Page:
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"Discussion must not be on a political-ideological basis" - so wrote Manuel Trajtenberg, the head of the Council for Higher Education's budget committee, in a memo arguing against the upgrading of the College of Judea and Samaria to a university. One had rather to look at the process: Should the recommending committee also be the deciding committee?; at the panel's standards: Are its members impartial and world-class?; and at resources: Does the government have the funds to start another university without harming existing institutions? By bringing politics into the decision, Trajtenberg insists, you "fatally harm academia."

Trajtenberg is a fine man and a political economist of stature. His specific objections are reasonable, though existing universities are always afraid that starting some new institution will mean too much water in the wine. And his allusion to political ideology governing this decision was obviously meant to point, gently, to the Likudishness of this decision. The education and finance ministers' elevation of the college in Ariel would have been unthinkable were they not intent on integrating "Judea and Samaria" into Israel.

Nevertheless, Trajtenberg's rejection of the "political" in this decision is an example of why liberals wince at the mention of "technocrat." Trajtenberg defends the CHE by debasing the very idea of a university.

At bottom, universities are the most perfect products, and most important custodians, of liberal-democratic standards, of what liberals used to call "civilization." Academic freedom is an idealization of political liberty. The classroom is a microcosm of nonviolent settlement of disputes, a frame that valorizes tolerance.

These standards are the basic conditions for science to proceed. As the University of Chicago's most famous president, Robert Maynard Hutchins, once put it: "The object of the educational system, taken as a whole, is not to produce hands for industry or to teach the young how to make a living. It is to produce responsible citizens." Universities, he added, are not technology factories. You can't have the technology without first having the science, and you can't have the science without enabling critical thinking. The key is to induce students to think for themselves. This means ordinary human rights for all, scientific doubt, a rejection of all orthodoxy and dogma.

My point, of course, is that you cannot have a university in a place where human rights are extended only to a minority privileged by religion or race or other discriminatory law - well, you can, but then the university is pathetic by definition. I have been to a university in Gadhafi's Libya. I have been to a university in Beijing. They are not universities, but at best retailers of technical literature developed at real universities in Western democracies.

Who can doubt that Ariel's "college," plunked down in the middle of a population denied the elementary rights of citizens for 45 years, is an insult to the word "university" in the same way that universities in all other authoritarian dictatorships are? Why, or to please whom, will Trajtenberg refuse to say so?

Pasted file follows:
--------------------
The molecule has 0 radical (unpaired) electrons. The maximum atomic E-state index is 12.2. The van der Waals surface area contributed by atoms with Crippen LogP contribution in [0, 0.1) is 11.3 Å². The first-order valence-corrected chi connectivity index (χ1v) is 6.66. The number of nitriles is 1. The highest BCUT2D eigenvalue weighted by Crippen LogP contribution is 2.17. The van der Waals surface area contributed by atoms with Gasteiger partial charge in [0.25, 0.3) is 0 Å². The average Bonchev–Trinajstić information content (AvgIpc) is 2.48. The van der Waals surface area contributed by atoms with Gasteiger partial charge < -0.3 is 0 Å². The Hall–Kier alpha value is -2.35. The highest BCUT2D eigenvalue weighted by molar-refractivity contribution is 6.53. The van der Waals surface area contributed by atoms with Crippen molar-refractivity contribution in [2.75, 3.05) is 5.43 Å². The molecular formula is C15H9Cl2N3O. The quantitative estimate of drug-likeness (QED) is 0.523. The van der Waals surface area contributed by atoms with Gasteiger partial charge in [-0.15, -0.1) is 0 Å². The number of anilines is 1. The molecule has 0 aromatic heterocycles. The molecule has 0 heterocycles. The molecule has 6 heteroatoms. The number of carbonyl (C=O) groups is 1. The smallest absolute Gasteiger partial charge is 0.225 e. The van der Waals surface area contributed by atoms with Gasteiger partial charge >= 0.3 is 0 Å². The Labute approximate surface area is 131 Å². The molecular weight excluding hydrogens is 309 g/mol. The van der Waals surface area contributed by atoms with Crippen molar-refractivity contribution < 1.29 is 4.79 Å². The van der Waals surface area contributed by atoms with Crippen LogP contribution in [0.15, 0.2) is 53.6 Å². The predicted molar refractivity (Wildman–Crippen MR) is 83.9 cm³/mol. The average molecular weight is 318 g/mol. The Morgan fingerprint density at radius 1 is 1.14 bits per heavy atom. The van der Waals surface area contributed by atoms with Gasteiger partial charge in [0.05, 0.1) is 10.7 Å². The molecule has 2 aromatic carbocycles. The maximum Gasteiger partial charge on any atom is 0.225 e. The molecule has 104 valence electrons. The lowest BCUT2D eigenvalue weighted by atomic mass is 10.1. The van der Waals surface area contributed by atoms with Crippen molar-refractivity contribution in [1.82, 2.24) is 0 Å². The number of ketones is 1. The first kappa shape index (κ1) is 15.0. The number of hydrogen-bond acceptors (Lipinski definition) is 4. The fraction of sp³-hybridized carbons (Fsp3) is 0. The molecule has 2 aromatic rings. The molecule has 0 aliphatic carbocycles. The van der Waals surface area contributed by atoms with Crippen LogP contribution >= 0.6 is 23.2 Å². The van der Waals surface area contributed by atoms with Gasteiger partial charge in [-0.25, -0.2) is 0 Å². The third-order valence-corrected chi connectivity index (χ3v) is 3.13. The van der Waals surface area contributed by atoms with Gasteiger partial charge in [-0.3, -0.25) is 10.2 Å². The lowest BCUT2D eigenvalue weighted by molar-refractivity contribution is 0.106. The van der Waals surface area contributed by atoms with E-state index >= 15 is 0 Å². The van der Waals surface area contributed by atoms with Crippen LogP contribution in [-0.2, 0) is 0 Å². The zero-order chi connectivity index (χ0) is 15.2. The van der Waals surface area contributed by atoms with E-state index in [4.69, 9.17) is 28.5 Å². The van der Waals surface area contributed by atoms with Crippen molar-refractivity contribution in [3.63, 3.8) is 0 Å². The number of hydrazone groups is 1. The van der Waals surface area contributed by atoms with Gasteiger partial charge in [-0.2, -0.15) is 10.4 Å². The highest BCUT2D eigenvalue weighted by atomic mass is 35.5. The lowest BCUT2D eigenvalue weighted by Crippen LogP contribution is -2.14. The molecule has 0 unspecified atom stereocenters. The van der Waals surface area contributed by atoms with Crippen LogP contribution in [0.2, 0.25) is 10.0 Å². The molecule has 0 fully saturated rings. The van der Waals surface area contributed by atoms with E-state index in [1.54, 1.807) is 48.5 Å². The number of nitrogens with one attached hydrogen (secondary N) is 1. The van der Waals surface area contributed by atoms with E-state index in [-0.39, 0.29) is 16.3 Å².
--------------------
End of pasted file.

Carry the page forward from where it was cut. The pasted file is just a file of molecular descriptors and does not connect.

Dr. Eyal Levin, who teaches in the Ariel college program called "Israel in the Middle East," inadvertently proves my point, by putting the following defensive, pitiable apologia on his page on the Ariel website: "The most surprising thing to me ... in the department is the pluralism of views, from left to right ... I get raised eyebrows when I say this to my colleagues elsewhere, as if I am giving them wishful thinking rather than reality ..." and so forth.

Given the context, does anyone doubt why Levin feels impelled to write this? But then, what does pluralism mean to him? In the "Israel in the Middle East" program, would one hear from educated Palestinians from Ramallah speaking about their despair over the possibility of there being two states, and their demand instead for either enfranchisement as full citizens or the application of international law, which considers the college, like all Israeli building in the occupied territories, illegal?

Of course not. Those Palestinians are not in Levin's class, though a good number of Israeli Arabs (very few from the territories) study for degrees in engineering and other technical fields at Ariel. Meanwhile, Palestinian universities are starved of talent, because residency in the territories is so difficult to secure for diaspora Palestinians or erstwhile residents who've been abroad for more than seven years.

The pluralism Levin is speaking about, in other words, is carried by students, and embodied in standards, that pass through to Ariel from more democratic Israel on the other side of the Green Line. And Levin has the temerity to end his entry by complaining that this imported pluralism exists only in Ariel - that is, "in absolute contradiction to other universities, where your chances of getting a position depend on how you answer the question of your political views." Really. As if proof of one's pluralism is tolerating the legal expressions of intolerance that are part and parcel of the occupation.

In crisis, Yeats writes, "the best lack all conviction, while the worst are full of passionate intensity." The intensity of the Levins can be taken for granted. What is "fatally harming" our democracy, hence, the dignity of our academies, is the mumbling of the Trajtenbergs. I, for one, will not step foot on the Ariel campus.

Bernard Avishai is visiting professor of government at Dartmouth, adjunct professor of business at the Hebrew University, and author, most recently, of "Promiscuous: 'Portnoy's Complaint' and Our Doomed Pursuit of Happiness."